Brazilian IUP student wins Kent Cooke Foundation award
Published: Friday, April 25, 2003
Updated: Tuesday, September 8, 2009 01:09
Many college students dream of winning a scholarship that will pay for their undergraduate education, but for one IUP student, that dream is a reality.
Juliane Maximo (sophomore, theater) has won a 2003 Jack Kent Cooke Foundation undergraduate scholarship, which will cover tuition, room and board and fees.
Maximo, a native of Recife, Brazil, thought she would have to drop out of college because she did not have enough money to continue her education.
"I feel like this will be a new start, without constant worries about money and whether I'll be able to graduate or not," Maximo said. "Now, more than ever, I believe in myself, knowing that other people were willing to invest in me, and [they] saw in me this potential to accomplish great things."
Maximo thought this semester would be her last at IUP.
She decided to work full time during the summer and the school year in order to raise money to pay for her tuition and living expenses.
"I was definitely not looking forward to that, but I was willing to do everything I could before I gave up and went back home."
Only one candidate may apply for this national scholarship from a college.
Maximo, a member of the Robert E. Cook Honors College, was chosen as IUP's applicant because she best fit the criteria set by the Cooke Foundation, according to Janet Goebel, director of the honors college.
"This is a great thing for Juliane," Goebel said. "She is from Brazil, where her parents' savings have been devastated by inflation. Now she will be able to stay in school."
President Lawrence K. Pettit congratulated Maximo and all who supported her, particularly the honors college.
"The honors college has pulled the university to a new level in undergraduate education and is the most dramatic success story IUP has experienced, at least during my 11 years."
Michael Hood, dean of the College of Fine Arts, said he was particularly gratified to see a theater major so honored.
"Julianne's selection speaks volumes to her quality as a student and to IUP's ongoing and confirmed academic strength," Hood said.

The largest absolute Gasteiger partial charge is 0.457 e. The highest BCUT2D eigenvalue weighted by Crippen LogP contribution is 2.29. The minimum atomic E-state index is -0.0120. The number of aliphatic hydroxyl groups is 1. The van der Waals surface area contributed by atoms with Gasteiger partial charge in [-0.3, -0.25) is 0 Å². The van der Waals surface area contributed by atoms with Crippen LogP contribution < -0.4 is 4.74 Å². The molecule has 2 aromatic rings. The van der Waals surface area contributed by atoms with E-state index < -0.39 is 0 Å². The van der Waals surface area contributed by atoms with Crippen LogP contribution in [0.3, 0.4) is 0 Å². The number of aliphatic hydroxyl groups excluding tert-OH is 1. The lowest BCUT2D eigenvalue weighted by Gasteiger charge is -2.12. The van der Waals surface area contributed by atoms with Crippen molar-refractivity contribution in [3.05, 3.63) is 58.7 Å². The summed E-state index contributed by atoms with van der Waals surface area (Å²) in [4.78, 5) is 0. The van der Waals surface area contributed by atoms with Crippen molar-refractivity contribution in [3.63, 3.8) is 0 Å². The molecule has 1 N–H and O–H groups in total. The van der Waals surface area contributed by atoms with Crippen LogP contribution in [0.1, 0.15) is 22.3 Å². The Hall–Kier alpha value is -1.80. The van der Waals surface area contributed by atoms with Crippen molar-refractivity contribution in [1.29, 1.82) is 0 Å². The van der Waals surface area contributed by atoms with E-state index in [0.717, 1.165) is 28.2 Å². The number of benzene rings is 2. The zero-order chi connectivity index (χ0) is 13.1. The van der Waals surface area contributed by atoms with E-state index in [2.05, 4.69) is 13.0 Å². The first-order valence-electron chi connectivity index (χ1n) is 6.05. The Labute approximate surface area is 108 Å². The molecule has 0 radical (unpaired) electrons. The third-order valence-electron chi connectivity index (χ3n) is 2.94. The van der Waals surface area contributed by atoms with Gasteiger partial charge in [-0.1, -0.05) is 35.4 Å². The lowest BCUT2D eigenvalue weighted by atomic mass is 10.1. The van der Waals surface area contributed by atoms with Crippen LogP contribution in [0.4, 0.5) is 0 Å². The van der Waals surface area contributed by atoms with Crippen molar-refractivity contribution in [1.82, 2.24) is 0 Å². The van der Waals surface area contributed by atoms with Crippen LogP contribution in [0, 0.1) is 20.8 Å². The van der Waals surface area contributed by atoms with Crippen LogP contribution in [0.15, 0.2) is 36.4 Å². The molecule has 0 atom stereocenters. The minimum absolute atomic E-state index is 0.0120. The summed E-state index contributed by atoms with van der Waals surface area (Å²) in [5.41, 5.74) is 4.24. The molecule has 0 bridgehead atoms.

The application required recommendations, an essay, transcripts and financial aid verification.
Maximo said the toughest part of the application was being able to come across as herself in the essay.
"I had to often fight the urge to polish things up too much and to write about things that I really could not relate to," Maximo said.
She wrote so many drafts of the application that she dedicated a drawer in her house to storing them.
Catherine McClenahan, of the English department, worked on the essay with Maximo and said she got discouraged during the revision process, but that anyone who is competing for a national scholarship would feel the same way.
"She needed the details and evidence to back up what was coming from her heart," McClenahan said.
Maximo said she worked on the scholarship application during most of her spare time.
"I spent winter break in the library working on it," Maximo said. "I even had graduate students come up to me asking how my dissertation was going!"
Maximo, as well as her family and friends, is relieved that the financial burden of college has been lifted.
"Now I look forward to my next two years of school. This is the best thing that could have happened to me at this point in my life."
In the spring of 2003, the foundation awards up to 60 scholarships for use beginning in the fall 2003 term for the 2003-04 academic year.
Maximo is IUP's first winner. To be eligible, students must be enrolled at an accredited four-year college in the United States, be a junior in the fall of 2003 and have a cumulative undergraduate grade point average of 3.0 or higher.